Nobody plans to take a trip to the emergency department, but medical emergencies can happen to anyone. The next time you find yourself facing an emergency or escorting a loved one to the emergency department, keep these tips from an emergency department doctor in mind to make your experience go as smoothly as possible.
Don’t drive yourself
If you’ve made the decision to come to the emergency room, chances are you’re experiencing symptoms like severe bleeding, headache, chest pain, vomiting or shortness of breath. In situations like these, you shouldn’t be behind the wheel.
“If you don’t have a family member or neighbor who is available to drive you, call an ambulance,” says Joseph Bushra, MD, emergency department doctor at Lankenau Medical Center, part of Main Line Health. “Even if your hospital is nearby and you feel like you can make it, calling for transportation or asking for someone to drive you ensures that you’ll arrive safely.”
While an ambulance may help transport you to the emergency department, do try to contact a family member or caregiver once you’ve arrived. Having personal support like this while you’re in the hospital can be important in determining proper follow-up care and following discharge instructions.
Know what medicine you’re taking
Quick: do you know what’s in your medicine cabinet?
While you might not have to list every medication you have in the bathroom cabinet, you should be able to provide a list of medications you’re currently taking to the emergency department staff that is caring for you. Not only can this information potentially determine the cause of your symptoms, but it could also help your care team determine the best treatment for you.
If it helps, keep a running list in a notebook or on your cell phone of medication name and dosage. Smartphone applications like CareZone help keep this information organized and easily accessible.
You might have to wait
No one wants to sit in a waiting room, especially when they're sick.
While care teams work to treat all patients as quickly as possible, the unpredictable influx of patients to the emergency department often means that some waiting is necessary. Understand that priority is assigned by the severity of a person's illness, not by the order of their arrival. The emergency department nurses are well-trained to sort patients and assign, or triage, priority levels. If you find yourself experiencing new or worsening symptoms as you wait, notify a triage nurse and ask to be re-assessed. Your priority level may have changed, and the treating team will want to know that.
When you’re being cared for in the emergency department, it’s important to remember that the team of clinicians caring for you isn’t as familiar with your health background as your primary care doctor. For this reason, it’s important to be honest about your symptoms and health history.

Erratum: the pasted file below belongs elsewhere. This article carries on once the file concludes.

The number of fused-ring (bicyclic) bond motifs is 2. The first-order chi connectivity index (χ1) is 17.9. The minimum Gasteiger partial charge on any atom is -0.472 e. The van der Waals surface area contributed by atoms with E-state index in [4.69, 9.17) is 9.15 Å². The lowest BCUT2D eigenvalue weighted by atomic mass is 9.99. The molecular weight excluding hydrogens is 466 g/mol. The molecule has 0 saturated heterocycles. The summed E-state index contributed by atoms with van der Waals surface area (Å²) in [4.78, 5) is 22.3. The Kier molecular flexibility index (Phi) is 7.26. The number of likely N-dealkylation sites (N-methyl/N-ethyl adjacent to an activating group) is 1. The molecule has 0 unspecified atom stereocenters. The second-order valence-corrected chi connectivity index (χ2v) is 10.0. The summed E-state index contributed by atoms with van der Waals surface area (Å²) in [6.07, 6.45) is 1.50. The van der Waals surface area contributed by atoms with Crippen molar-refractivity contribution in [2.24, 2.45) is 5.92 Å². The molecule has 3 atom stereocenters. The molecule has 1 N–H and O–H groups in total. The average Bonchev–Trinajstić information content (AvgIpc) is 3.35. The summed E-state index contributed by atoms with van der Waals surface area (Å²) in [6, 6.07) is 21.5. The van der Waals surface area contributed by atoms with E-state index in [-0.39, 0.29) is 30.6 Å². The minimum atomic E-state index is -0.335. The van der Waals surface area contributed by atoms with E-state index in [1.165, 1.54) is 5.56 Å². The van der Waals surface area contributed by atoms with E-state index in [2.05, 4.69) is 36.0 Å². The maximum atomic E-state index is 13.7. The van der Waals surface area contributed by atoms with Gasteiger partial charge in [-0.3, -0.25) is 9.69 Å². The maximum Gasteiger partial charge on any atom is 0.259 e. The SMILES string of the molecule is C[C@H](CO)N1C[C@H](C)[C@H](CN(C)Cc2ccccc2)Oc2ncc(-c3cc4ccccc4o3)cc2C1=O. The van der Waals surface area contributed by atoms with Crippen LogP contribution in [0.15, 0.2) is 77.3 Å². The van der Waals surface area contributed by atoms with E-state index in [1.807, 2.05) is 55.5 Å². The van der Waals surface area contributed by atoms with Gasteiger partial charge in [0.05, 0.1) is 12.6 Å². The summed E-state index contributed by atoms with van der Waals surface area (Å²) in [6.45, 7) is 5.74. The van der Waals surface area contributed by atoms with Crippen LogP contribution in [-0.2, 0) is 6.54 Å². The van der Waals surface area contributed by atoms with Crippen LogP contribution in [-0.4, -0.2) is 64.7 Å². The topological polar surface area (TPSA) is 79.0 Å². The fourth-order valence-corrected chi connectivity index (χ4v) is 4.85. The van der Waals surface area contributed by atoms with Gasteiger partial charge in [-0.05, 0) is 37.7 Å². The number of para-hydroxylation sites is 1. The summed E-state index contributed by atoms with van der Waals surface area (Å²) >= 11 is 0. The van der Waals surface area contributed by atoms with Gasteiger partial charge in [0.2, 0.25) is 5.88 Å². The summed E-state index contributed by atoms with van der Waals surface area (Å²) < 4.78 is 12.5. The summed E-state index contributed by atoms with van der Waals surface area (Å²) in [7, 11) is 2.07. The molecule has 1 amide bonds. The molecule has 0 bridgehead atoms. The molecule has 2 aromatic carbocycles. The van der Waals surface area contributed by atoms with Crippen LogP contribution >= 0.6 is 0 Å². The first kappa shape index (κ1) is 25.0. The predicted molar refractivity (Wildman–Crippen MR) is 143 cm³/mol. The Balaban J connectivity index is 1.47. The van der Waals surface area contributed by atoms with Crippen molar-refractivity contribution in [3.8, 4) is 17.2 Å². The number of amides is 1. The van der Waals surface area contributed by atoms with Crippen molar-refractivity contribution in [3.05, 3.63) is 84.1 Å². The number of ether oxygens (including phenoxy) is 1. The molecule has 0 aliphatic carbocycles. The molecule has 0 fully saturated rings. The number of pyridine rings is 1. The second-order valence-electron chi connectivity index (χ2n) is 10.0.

“To ensure you’re getting the best care for you, it’s important for us to know about issues like opioid or alcohol addiction, drug use, and even issues like how much you exercise or how many drinks you consume each week,” explains Dr. Bushra. “In order to provide an accurate diagnosis, this information needs to be accurate.”
Your emergency department team will be asking questions to determine the cause of your pain but you shouldn’t be afraid to ask questions, either. Medical terminology can sometimes be confusing, so make sure you understand what tests are being done, any discharge instructions and ask questions when you’re confused or not sure. It’s important to be your own advocate, or advocate for a friend or family member you’re accompanying.
Make a follow-up appointment
The emergency department is the place you go, well, in an emergency. But it shouldn’t be the last stop.
“After a visit to the emergency department, you should call your primary care doctor to notify them of your visit and make a follow-up appointment,” says Dr. Bushra. "While we are usually able to exclude life-threatening emergencies during an ED visit, if often takes follow-up visits to establish the exact cause of your symptoms."
Since your primary care doctor is who will be treating you on a more regular basis, it’s important for them to be aware of your visit and pursue additional testing or screenings based on the findings from your emergency department visit. If you didn’t have a primary care doctor before your visit, now is the time to find one.